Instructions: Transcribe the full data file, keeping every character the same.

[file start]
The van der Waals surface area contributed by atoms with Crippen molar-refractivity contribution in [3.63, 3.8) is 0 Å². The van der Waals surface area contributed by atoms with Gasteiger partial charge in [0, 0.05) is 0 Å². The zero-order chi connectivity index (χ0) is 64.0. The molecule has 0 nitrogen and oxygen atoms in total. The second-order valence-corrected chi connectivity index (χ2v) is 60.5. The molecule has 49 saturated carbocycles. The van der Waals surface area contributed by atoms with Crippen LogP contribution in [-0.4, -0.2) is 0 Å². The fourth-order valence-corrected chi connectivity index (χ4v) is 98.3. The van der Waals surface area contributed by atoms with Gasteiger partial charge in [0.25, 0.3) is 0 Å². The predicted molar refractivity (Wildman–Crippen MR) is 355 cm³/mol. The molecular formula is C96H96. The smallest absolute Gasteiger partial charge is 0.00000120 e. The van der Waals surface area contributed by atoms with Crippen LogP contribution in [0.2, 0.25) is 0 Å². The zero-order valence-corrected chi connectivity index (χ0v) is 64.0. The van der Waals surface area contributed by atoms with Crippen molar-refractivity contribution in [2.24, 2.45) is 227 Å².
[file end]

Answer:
The van der Waals surface area contributed by atoms with Crippen molar-refractivity contribution in [3.63, 3.8) is 0 Å². The van der Waals surface area contributed by atoms with Gasteiger partial charge in [0, 0.05) is 0 Å². The zero-order chi connectivity index (χ0) is 64.0. The molecule has 0 nitrogen and oxygen atoms in total. The second-order valence-corrected chi connectivity index (χ2v) is 60.5. The molecule has 49 saturated carbocycles. The van der Waals surface area contributed by atoms with Crippen LogP contribution in [-0.4, -0.2) is 0 Å². The fourth-order valence-corrected chi connectivity index (χ4v) is 98.3. The van der Waals surface area contributed by atoms with Gasteiger partial charge in [0.25, 0.3) is 0 Å². The predicted molar refractivity (Wildman–Crippen MR) is 355 cm³/mol. The molecular formula is C96H96. The smallest absolute Gasteiger partial charge is 0.00000120 e. The van der Waals surface area contributed by atoms with Crippen LogP contribution in [0.2, 0.25) is 0 Å². The zero-order valence-corrected chi connectivity index (χ0v) is 64.0. The van der Waals surface area contributed by atoms with Crippen molar-refractivity contribution in [2.24, 2.45) is 227 Å².